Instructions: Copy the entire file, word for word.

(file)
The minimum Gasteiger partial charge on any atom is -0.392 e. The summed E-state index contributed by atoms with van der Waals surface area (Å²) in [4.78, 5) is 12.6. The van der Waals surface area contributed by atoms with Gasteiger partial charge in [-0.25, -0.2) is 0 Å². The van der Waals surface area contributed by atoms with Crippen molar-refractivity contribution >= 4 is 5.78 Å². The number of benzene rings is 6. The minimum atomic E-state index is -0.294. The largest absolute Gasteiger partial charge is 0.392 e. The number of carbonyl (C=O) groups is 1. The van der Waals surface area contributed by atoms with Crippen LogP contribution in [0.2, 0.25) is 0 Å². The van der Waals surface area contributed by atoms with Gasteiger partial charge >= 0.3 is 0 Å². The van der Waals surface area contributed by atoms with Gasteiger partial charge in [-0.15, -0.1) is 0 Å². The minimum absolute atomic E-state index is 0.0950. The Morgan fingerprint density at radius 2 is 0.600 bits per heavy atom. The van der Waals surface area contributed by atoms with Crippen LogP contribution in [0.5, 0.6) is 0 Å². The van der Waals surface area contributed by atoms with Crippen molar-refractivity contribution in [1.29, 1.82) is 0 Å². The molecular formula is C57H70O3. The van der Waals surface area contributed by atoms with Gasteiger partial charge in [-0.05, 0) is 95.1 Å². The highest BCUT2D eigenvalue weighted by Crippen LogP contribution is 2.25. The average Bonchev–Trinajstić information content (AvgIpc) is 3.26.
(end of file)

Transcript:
The minimum Gasteiger partial charge on any atom is -0.392 e. The summed E-state index contributed by atoms with van der Waals surface area (Å²) in [4.78, 5) is 12.6. The van der Waals surface area contributed by atoms with Gasteiger partial charge in [-0.25, -0.2) is 0 Å². The van der Waals surface area contributed by atoms with Crippen molar-refractivity contribution >= 4 is 5.78 Å². The number of benzene rings is 6. The minimum atomic E-state index is -0.294. The largest absolute Gasteiger partial charge is 0.392 e. The number of carbonyl (C=O) groups is 1. The van der Waals surface area contributed by atoms with Crippen LogP contribution in [0.2, 0.25) is 0 Å². The van der Waals surface area contributed by atoms with Gasteiger partial charge >= 0.3 is 0 Å². The van der Waals surface area contributed by atoms with Gasteiger partial charge in [-0.15, -0.1) is 0 Å². The minimum absolute atomic E-state index is 0.0950. The Morgan fingerprint density at radius 2 is 0.600 bits per heavy atom. The van der Waals surface area contributed by atoms with Crippen LogP contribution in [0.5, 0.6) is 0 Å². The van der Waals surface area contributed by atoms with Crippen molar-refractivity contribution in [1.29, 1.82) is 0 Å². The molecular formula is C57H70O3. The van der Waals surface area contributed by atoms with Gasteiger partial charge in [-0.05, 0) is 95.1 Å². The highest BCUT2D eigenvalue weighted by Crippen LogP contribution is 2.25. The average Bonchev–Trinajstić information content (AvgIpc) is 3.26.